Perhaps this dream was inspired by the book I am reading (again) called The Spell of the Sensuous by David Abram. In the chapter Animism and the Alphabet, Abram writes, "To directly perceive any phenomenon is to enter into relation with it, to feel oneself in a living interaction with another being." To directly perceive is to become aware of our emotions as we interact. Our five senses take a relatively long time to provide us with information about our interactions with our world, whereas our emotions are remarkably accurate and timely record keepers.
Beneath every emotion lies the energy source of our sensations, the current that binds us all to each other. Like a spring emerging from the earth, our emotions bubble out as expressions of our moments, memorized or ground breaking. They are felt immediately and expressed spontaneously, although every individual expresses them uniquely and may not even be fully aware of their presence. Emotions are electrical indicators of how we are involving ourselves with our world. We are the sole pilot of our emotions and what we feel is neither right nor wrong. What we feel merely provides impetus to move one way or another, like a map helps us to decide a direction to turn.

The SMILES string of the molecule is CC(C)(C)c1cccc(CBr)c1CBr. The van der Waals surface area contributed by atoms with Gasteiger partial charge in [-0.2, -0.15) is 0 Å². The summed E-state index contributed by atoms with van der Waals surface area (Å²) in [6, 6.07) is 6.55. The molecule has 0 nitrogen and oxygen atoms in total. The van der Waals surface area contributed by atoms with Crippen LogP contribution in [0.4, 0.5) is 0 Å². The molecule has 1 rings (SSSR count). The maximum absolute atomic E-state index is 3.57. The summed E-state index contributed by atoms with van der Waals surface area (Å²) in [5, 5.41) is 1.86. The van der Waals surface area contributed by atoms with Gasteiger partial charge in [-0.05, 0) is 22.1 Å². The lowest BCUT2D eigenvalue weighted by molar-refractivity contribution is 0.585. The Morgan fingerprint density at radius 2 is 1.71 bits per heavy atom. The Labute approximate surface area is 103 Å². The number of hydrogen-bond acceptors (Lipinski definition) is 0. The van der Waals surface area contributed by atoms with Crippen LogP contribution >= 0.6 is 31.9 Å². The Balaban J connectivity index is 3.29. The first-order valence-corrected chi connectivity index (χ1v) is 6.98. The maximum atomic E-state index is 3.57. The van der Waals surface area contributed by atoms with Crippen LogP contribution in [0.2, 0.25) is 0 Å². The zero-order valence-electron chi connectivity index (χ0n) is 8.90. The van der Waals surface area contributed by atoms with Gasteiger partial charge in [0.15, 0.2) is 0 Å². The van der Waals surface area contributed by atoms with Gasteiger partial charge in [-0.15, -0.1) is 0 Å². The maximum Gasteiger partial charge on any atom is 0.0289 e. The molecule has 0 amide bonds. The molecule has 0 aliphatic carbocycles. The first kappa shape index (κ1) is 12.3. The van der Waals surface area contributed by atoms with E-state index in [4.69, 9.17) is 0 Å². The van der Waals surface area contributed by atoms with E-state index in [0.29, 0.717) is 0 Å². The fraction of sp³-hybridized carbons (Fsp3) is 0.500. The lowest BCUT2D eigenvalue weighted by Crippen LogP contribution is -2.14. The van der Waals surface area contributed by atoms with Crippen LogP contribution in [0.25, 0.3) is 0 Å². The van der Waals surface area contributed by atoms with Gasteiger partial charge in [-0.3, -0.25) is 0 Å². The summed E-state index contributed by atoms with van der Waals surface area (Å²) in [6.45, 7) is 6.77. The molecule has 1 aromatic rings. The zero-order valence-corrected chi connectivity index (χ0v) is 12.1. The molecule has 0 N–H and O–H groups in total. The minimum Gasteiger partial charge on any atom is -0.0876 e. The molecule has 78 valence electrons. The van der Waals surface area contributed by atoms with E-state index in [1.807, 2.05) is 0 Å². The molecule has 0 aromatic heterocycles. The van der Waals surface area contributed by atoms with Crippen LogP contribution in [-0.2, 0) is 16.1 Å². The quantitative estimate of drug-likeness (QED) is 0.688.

Through our imaginations we ride an endless roller coaster twenty-four hours a day of experiences and emotions, the boundaries of which mingle until invisible. Yet, they remain our guide and map as we navigate our lives. In my dream, Challenger came towards me and I towards him. As we walked together, I draped my right arm over his neck. With one hand on either side of his neck I ran my fingernails through his short, summer coat, my face buried in his silvery mane. He raised his head in pleasure and I slid with ease onto his back. He picked up speed momentarily and then with equal fluidity I slid back off and we walked together again. It was a flawless dance, spontaneous and familiar even though I have never actually done this. I woke up with a felt sense of it and could find the way to the physical actuality now. Indeed, I am inspired to do so, and I will with some accuracy, provided I maintained my awareness of the simultaneous emotional map as I move.
Story Time..."Go and Have Fun!"